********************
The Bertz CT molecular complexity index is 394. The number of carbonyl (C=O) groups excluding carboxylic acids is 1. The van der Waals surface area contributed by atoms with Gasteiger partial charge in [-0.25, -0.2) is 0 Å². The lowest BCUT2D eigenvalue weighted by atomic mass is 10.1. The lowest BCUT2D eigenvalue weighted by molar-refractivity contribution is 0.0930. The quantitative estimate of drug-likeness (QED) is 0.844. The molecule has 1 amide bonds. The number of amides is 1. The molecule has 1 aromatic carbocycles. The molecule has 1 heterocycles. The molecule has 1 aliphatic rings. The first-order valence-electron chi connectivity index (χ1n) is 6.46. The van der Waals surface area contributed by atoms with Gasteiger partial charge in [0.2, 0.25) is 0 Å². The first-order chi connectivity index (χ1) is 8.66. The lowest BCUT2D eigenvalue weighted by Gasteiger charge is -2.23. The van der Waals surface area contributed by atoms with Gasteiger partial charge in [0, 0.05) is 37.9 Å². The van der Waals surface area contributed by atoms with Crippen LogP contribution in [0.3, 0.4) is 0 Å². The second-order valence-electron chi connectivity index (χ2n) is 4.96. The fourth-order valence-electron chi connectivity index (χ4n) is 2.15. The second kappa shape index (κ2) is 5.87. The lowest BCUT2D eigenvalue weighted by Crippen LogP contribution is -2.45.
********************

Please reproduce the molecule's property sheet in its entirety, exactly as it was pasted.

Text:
The Bertz CT molecular complexity index is 394. The number of carbonyl (C=O) groups excluding carboxylic acids is 1. The van der Waals surface area contributed by atoms with Gasteiger partial charge in [-0.25, -0.2) is 0 Å². The lowest BCUT2D eigenvalue weighted by atomic mass is 10.1. The lowest BCUT2D eigenvalue weighted by molar-refractivity contribution is 0.0930. The quantitative estimate of drug-likeness (QED) is 0.844. The molecule has 1 amide bonds. The number of amides is 1. The molecule has 1 aromatic carbocycles. The molecule has 1 heterocycles. The molecule has 1 aliphatic rings. The first-order valence-electron chi connectivity index (χ1n) is 6.46. The van der Waals surface area contributed by atoms with Gasteiger partial charge in [0.2, 0.25) is 0 Å². The first-order chi connectivity index (χ1) is 8.66. The lowest BCUT2D eigenvalue weighted by Gasteiger charge is -2.23. The van der Waals surface area contributed by atoms with Gasteiger partial charge in [0, 0.05) is 37.9 Å². The van der Waals surface area contributed by atoms with Crippen LogP contribution in [0.3, 0.4) is 0 Å². The second-order valence-electron chi connectivity index (χ2n) is 4.96. The fourth-order valence-electron chi connectivity index (χ4n) is 2.15. The second kappa shape index (κ2) is 5.87. The lowest BCUT2D eigenvalue weighted by Crippen LogP contribution is -2.45.